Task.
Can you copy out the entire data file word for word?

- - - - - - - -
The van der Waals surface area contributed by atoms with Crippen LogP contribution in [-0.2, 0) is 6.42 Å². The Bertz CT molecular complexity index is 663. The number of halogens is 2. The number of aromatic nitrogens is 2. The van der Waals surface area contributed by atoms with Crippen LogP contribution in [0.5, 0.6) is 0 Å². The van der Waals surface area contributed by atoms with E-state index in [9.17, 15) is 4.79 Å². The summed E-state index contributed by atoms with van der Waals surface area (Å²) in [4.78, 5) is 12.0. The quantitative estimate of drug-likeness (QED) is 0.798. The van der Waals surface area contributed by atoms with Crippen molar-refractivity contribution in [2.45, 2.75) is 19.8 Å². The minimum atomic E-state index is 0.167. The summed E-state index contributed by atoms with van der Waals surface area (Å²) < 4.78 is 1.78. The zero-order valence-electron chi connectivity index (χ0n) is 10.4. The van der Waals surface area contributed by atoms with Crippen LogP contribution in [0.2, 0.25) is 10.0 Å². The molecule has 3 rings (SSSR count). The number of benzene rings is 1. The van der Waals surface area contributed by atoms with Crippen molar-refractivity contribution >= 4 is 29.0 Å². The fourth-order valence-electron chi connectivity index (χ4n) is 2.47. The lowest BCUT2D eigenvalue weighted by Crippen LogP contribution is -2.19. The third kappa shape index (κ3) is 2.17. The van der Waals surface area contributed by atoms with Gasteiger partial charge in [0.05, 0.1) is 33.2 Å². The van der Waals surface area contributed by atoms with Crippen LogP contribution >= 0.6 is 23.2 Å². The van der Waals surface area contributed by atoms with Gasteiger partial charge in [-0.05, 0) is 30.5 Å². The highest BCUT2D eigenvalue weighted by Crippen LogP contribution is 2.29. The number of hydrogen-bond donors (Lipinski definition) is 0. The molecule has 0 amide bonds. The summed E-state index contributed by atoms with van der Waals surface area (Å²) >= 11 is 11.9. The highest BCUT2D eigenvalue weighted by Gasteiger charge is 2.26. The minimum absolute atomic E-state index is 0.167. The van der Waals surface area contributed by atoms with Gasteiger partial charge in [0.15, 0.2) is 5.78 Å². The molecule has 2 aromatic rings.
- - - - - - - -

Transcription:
The van der Waals surface area contributed by atoms with Crippen LogP contribution in [-0.2, 0) is 6.42 Å². The Bertz CT molecular complexity index is 663. The number of halogens is 2. The number of aromatic nitrogens is 2. The van der Waals surface area contributed by atoms with Crippen LogP contribution in [0.5, 0.6) is 0 Å². The van der Waals surface area contributed by atoms with E-state index in [9.17, 15) is 4.79 Å². The summed E-state index contributed by atoms with van der Waals surface area (Å²) in [4.78, 5) is 12.0. The quantitative estimate of drug-likeness (QED) is 0.798. The van der Waals surface area contributed by atoms with Crippen molar-refractivity contribution in [2.45, 2.75) is 19.8 Å². The minimum atomic E-state index is 0.167. The summed E-state index contributed by atoms with van der Waals surface area (Å²) < 4.78 is 1.78. The zero-order valence-electron chi connectivity index (χ0n) is 10.4. The van der Waals surface area contributed by atoms with Crippen LogP contribution in [0.2, 0.25) is 10.0 Å². The molecule has 3 rings (SSSR count). The number of benzene rings is 1. The van der Waals surface area contributed by atoms with Crippen molar-refractivity contribution >= 4 is 29.0 Å². The fourth-order valence-electron chi connectivity index (χ4n) is 2.47. The lowest BCUT2D eigenvalue weighted by Crippen LogP contribution is -2.19. The third kappa shape index (κ3) is 2.17. The van der Waals surface area contributed by atoms with Gasteiger partial charge in [0.05, 0.1) is 33.2 Å². The van der Waals surface area contributed by atoms with Crippen LogP contribution >= 0.6 is 23.2 Å². The van der Waals surface area contributed by atoms with Gasteiger partial charge in [-0.05, 0) is 30.5 Å². The highest BCUT2D eigenvalue weighted by Crippen LogP contribution is 2.29. The number of hydrogen-bond donors (Lipinski definition) is 0. The molecule has 0 amide bonds. The summed E-state index contributed by atoms with van der Waals surface area (Å²) >= 11 is 11.9. The highest BCUT2D eigenvalue weighted by Gasteiger charge is 2.26. The minimum absolute atomic E-state index is 0.167. The van der Waals surface area contributed by atoms with Gasteiger partial charge in [0.15, 0.2) is 5.78 Å². The molecule has 2 aromatic rings.